You call your music “Bittersweet Bangers”, where does that melancholy come from?
I don’t know, I think it’s a natural thing, I’ve always been very in touch with my feelings, and so when I’m sad I’m not afraid to express it. I think when I’m sad it’s the best time for me to write my music. I just tap into my feelings and I put it in the songs, but sometimes, they sound happy, but they’re not. ‘Brooklyn Love’, sounds fun, but if you listen carefully to it, it’s about an unfulfilled relationship.
Yeah, I guess ‘High Highs to Low Lows’ is a great example of a ‘bittersweet banger’. Was that the first time you worked with Stelios?
It was actually the second time. We’d worked together a few months before that song on a different song. It was cool but it was different. And after I came back, I had this new idea which was going to be ‘High Highs to Low Lows’. I knew exactly what kind of sound I wanted, so he had more direction from me.
What do you think it’s about him in particular that makes you guys click so well together?
He’s Cypriot and has a lot of that musical culture in him. He grew up listening to his grandpa playing instruments, so he has this musical sense to him, that I feel is similar to my musical sense. We relate on that level, he has no ego, he’s just so different from any producer that I’ve ever met. He’s such a hard worker, and gets the job done. He also makes music for ads, as his main job, so he’s able to make any type of sound, because ads will ask him for a particular sound, so he’s had the chance to create every type of genre of music. So he’s able to do that.
With ‘Chevy Impala’, when you say, “and when the sun sets, I don’t mind, ’cause I’ve got all the time”, what do you have time for?
It’s like “don’t worry”, because I’m still young and “when I wake up I’ll be in my Chevy Impala”, the Chevy Impala is a metaphor, it’s actually me. So when something bad happens, it doesn’t matter, because when I wake up I’ll still be myself. It’s deeper than what it sounds like! It sounds like, it’s about a car, but I’m the Chevy, I’ve got a tough body, but a soft interior. It’s like, “don’t worry, I’ll be fine”, because what always reassures me is that I’ll always be me, and no-one else can be me.
What do you feel has led to you developing that tough exterior?
I think just my life… I’ve had to be strong… I think that’s what it is. Growing up in San Francisco, you see everything from a young age, you see homelessness, you see drugs, and… not in my family at all, but on the streets. But you’re exposed to a lot at a young age. I went to school in the Haight District, which is like the hippie district, so I saw a lot of…. you see a lot! My mom never sheltered me from reality, so I just developed strength from that.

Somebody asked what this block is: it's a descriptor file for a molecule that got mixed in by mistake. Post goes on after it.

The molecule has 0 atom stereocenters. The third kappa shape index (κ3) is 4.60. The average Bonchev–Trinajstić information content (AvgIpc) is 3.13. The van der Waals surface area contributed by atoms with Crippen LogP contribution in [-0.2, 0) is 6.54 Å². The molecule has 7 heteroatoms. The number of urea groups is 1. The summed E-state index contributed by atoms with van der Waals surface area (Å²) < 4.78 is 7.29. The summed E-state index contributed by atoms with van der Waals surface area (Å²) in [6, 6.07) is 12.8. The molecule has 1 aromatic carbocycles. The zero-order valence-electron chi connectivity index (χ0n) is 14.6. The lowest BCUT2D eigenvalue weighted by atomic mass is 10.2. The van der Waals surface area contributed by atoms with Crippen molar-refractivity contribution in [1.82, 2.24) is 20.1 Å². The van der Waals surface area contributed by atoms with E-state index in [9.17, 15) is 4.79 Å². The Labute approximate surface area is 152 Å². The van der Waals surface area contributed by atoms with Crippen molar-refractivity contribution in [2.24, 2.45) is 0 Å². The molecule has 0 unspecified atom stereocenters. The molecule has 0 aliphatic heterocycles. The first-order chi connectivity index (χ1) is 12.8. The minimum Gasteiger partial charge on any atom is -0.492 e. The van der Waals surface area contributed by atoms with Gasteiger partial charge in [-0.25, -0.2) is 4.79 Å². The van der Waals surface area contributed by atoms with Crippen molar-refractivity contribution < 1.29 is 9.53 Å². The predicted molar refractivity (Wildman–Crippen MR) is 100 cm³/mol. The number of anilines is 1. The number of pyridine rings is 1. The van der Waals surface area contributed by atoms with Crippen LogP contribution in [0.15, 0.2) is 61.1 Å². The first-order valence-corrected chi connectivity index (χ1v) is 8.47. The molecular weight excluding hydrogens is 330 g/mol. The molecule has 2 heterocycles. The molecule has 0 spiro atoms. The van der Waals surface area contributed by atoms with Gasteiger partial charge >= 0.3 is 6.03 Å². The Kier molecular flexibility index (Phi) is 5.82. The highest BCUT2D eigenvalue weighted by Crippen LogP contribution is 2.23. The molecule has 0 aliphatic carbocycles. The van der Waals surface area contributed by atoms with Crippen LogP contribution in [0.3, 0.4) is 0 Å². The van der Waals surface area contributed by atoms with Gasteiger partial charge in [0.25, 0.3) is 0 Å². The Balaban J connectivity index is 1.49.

‘Caffeine’ and ‘Ride’, are very sexual songs, you’re very direct in what you want…. have you always had that confidence?
Yeah. From a young age, definitely. I’m not afraid to – not only sexually – but in my life, be confident and know what I want, and know how to get it. I feel if you just go for something, you can make it happen. For my career even, I always thought that this was going to happen, and I had to make it happen. You’ve got to go for what you want, and I feel as women, we don’t expect women to be singing the same thing as men, but when we do, other women are listening and they feel free. Whenever I’m listening to things like that, I’m like “ayyy!” You can be more free on a song than in real life…
Yeah I get that….
It’s just a more fun way to be free and express yourself.
Where do you think that comes from?
Just myself… what do you mean?
Has anyone put that drive within you?
I think my parents… they’re pretty bold people. They’re both immigrants, they moved to America, my dad started a business, he opened restaurants. My mom’s French, she has an accent. I feel when you have an accent, it’s harder to get a job for some reason, but she’s still a boss.
Within that song, you’re going for what you want sexually. The narrative generally is that men just want something physical, whereas women want something more i.e. love. Do you think that’s true?
No I think that everybody is the same. Everyone wants the same thing, everybody wants love… I don’t think most men want sex, and most women want emotion, I think it can be the opposite too.
I really like how ‘Look At Us’ transitioned from ‘Moi’… I read that you thought that 21 Savage would sound good on the song-
Have you approached him?
I would! He’d relate to that song… it’s about coming up
You’re into Bay Area Rap, do you think the best Rap comes out of there?
I think there’s so much good rap everywhere, but it’s definitely one of my favourites. Too Short, and E-40 are just the legends…
Would you approach them for a feature?